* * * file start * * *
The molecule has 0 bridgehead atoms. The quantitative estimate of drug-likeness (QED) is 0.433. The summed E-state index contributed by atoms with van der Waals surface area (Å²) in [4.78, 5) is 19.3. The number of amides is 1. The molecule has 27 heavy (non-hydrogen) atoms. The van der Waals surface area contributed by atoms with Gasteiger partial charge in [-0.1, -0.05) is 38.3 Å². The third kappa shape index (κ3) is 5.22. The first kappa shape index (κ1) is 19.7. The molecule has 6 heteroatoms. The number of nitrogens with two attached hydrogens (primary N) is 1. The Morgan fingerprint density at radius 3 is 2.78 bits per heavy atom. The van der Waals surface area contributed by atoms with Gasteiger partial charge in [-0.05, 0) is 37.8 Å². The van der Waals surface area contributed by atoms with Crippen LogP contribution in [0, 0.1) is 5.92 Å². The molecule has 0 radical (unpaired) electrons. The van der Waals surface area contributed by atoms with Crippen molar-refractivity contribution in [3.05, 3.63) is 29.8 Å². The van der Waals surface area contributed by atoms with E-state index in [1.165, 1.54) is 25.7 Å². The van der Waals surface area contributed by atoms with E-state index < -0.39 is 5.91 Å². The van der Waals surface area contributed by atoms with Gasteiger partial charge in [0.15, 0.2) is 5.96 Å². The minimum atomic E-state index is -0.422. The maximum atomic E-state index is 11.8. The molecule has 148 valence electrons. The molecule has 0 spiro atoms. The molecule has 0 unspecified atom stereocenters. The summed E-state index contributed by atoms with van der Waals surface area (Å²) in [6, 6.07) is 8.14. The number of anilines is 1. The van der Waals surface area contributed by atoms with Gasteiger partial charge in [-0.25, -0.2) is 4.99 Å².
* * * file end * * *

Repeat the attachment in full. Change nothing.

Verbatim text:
The molecule has 0 bridgehead atoms. The quantitative estimate of drug-likeness (QED) is 0.433. The summed E-state index contributed by atoms with van der Waals surface area (Å²) in [4.78, 5) is 19.3. The number of amides is 1. The molecule has 27 heavy (non-hydrogen) atoms. The van der Waals surface area contributed by atoms with Gasteiger partial charge in [-0.1, -0.05) is 38.3 Å². The third kappa shape index (κ3) is 5.22. The first kappa shape index (κ1) is 19.7. The molecule has 6 heteroatoms. The number of nitrogens with two attached hydrogens (primary N) is 1. The Morgan fingerprint density at radius 3 is 2.78 bits per heavy atom. The van der Waals surface area contributed by atoms with Gasteiger partial charge in [-0.05, 0) is 37.8 Å². The van der Waals surface area contributed by atoms with Crippen LogP contribution in [0, 0.1) is 5.92 Å². The molecule has 0 radical (unpaired) electrons. The van der Waals surface area contributed by atoms with Crippen molar-refractivity contribution in [3.05, 3.63) is 29.8 Å². The van der Waals surface area contributed by atoms with E-state index in [1.165, 1.54) is 25.7 Å². The van der Waals surface area contributed by atoms with E-state index < -0.39 is 5.91 Å². The van der Waals surface area contributed by atoms with Gasteiger partial charge in [0.15, 0.2) is 5.96 Å². The minimum atomic E-state index is -0.422. The maximum atomic E-state index is 11.8. The molecule has 148 valence electrons. The molecule has 0 spiro atoms. The molecule has 0 unspecified atom stereocenters. The summed E-state index contributed by atoms with van der Waals surface area (Å²) in [6, 6.07) is 8.14. The number of anilines is 1. The van der Waals surface area contributed by atoms with Gasteiger partial charge in [-0.25, -0.2) is 4.99 Å².